Islamic State jihadists

Abusive policies by the Syrian and Iraq governments have fueled the rise of militant Islamic State group that controls considerable swathes of the two countries, Human Rights Watch (HRW)said on Thursday.Islamic State jihadists

“The sectarian policies of the Iraqi and Syrian governments, and international indifference to those governments’ serious rights abuses, have been important factors to the rise of extremist groups like the jihadist Islamic State group,” the New York-based watchdog said in its annual report on the global rights scene.

HRW warned that if the conditions that led to the rise of Islamic State “are left to fester”, the radical militia could deepen its hold on the two countries and expand into Lebanon, Jordan, Libya, and beyond.

The 656-page World Report 2015, launched in Beirut, reviews human rights practices in more than 90 countries.

The report said Islamic State’s rise is among the global challenges that have sparked a subordination of human rights.

“But ISIS did not emerge out of nowhere,” the report said, using an acronym for the jihadist militia.

“In addition to the security vacuum left by the [2003] US invasion of Iraq, the sectarian and abusive policies of the Iraqi and Syrian governments and international indifference to them, have been important factors in fueling ISIS.”

It said in Iraq, Islamic State owes much of its emergence to the abusive sectarian rule of former Prime Minister Nouri al-Maliki and the resulting radicalization of the country’s minority Sunni community.

“With Iranian backing, Maliki took personal control of Iraqi security forces and supported the formation of Shia militia, many of which brutally persecuted the minority Sunni population. Sunnis were excluded from select government jobs, rounded up and arbitrarily detained under new overbroad laws, summarily executed, and indiscriminately bombed.”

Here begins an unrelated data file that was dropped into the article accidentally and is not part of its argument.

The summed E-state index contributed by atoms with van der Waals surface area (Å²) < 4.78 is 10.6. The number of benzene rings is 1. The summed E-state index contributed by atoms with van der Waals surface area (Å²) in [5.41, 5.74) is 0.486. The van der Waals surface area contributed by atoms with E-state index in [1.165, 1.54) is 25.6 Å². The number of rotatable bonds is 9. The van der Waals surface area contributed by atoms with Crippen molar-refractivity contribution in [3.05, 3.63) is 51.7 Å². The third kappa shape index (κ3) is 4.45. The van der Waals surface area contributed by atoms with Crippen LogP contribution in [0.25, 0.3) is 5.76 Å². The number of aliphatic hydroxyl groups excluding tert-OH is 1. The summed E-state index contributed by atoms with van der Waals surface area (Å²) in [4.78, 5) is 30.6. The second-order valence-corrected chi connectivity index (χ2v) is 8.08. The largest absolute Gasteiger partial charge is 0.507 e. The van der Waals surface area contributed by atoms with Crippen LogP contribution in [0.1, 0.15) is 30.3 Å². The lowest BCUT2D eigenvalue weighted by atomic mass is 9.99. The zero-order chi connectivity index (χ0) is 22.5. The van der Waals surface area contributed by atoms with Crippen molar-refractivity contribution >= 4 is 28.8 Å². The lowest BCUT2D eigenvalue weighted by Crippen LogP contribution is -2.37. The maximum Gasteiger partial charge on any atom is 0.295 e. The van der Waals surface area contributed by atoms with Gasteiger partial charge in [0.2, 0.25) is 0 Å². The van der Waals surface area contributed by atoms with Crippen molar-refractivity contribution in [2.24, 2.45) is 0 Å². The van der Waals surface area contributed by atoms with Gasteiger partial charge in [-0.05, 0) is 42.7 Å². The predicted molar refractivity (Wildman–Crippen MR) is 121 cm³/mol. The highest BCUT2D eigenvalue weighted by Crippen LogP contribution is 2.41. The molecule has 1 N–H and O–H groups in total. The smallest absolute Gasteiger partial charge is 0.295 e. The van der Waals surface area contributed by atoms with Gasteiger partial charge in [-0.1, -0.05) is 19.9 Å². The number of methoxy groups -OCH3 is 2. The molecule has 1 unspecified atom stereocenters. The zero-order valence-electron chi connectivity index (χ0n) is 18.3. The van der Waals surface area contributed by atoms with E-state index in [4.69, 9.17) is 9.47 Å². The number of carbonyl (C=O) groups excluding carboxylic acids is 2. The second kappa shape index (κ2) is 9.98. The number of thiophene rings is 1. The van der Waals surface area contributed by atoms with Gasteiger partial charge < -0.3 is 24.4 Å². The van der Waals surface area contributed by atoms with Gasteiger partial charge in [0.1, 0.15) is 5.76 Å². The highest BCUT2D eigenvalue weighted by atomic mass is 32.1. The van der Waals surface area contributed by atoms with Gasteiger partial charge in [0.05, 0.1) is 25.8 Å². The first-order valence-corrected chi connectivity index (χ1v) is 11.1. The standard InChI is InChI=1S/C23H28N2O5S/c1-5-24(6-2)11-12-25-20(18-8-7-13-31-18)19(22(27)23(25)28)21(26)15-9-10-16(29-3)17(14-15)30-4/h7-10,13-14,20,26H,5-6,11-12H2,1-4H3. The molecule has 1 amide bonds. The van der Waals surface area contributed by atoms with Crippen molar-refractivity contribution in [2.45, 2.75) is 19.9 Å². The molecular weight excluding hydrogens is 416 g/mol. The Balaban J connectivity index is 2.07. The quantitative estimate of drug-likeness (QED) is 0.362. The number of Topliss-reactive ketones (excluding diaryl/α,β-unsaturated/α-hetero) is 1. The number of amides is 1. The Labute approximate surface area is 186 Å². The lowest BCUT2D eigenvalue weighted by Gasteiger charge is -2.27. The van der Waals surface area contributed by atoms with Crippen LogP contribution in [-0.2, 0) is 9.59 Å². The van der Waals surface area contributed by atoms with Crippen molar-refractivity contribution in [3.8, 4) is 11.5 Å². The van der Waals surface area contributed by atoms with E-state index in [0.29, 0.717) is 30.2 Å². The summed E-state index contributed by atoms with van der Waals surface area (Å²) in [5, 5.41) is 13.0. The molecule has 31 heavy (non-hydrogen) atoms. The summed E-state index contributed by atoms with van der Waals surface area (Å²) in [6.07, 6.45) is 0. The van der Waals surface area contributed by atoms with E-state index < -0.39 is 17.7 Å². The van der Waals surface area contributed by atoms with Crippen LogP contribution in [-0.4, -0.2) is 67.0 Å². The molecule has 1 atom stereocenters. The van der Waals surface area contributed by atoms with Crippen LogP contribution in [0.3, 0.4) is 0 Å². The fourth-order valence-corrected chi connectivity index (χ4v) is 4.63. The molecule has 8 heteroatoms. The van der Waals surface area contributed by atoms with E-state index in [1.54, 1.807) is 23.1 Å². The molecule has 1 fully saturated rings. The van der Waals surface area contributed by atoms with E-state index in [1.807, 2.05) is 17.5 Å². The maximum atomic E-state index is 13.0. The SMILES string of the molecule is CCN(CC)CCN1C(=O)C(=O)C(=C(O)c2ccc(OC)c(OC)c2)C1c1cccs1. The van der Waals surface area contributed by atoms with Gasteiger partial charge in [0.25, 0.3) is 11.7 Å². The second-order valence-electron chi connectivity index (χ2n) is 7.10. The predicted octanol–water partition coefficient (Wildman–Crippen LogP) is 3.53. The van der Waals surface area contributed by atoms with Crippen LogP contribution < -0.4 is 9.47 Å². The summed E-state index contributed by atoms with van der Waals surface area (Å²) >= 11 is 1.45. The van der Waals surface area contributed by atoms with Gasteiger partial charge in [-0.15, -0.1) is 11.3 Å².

The report also criticized Syrian President Bashar al-Assad whom it said has “deliberately and viciously attacked civilians in opposition-held areas.”

“Their (Syrian regime) use of indiscriminate weapons – most notoriously, barrel bombs – has made life almost intolerable for civilians.”

More than 200,000 people have been killed in Syria’s nearly-four-year conflict, according to activists.

HRW said the United States and its allies had allowed their military action against Islamic State to overshadow efforts to push al-Assad’s regime to end its abuses.

“This selective concern allows ISIS recruiters to portray themselves to potential supporters as the only force willing to stand up to al-Assad’s atrocities.”

The report added that “the US-led coalition has taken on ISIS, but no nation – whether adversaries like the US, or backers like Russia and Iran – have increased pressure on Assad to stop the slaughter of civilians.”

According to HRW, too many countries including Nigeria, Kenya, Egypt, and China have responded to real or perceived terrorism threats with abusive policies that ultimately ignited crises.

The report warned that there is a danger France’s response to a deadly attack on the satirical magazine Charlie Hebdo earlier this month – using counterterrorism legislation to prosecute speech that does not incite violence – “will have a chilling effect on free expression.”

“Rather than treating human rights as a chafing restraint, policymakers worldwide would do better to recognize them as moral guides offering a path out of crisis and chaos,” Roth said.



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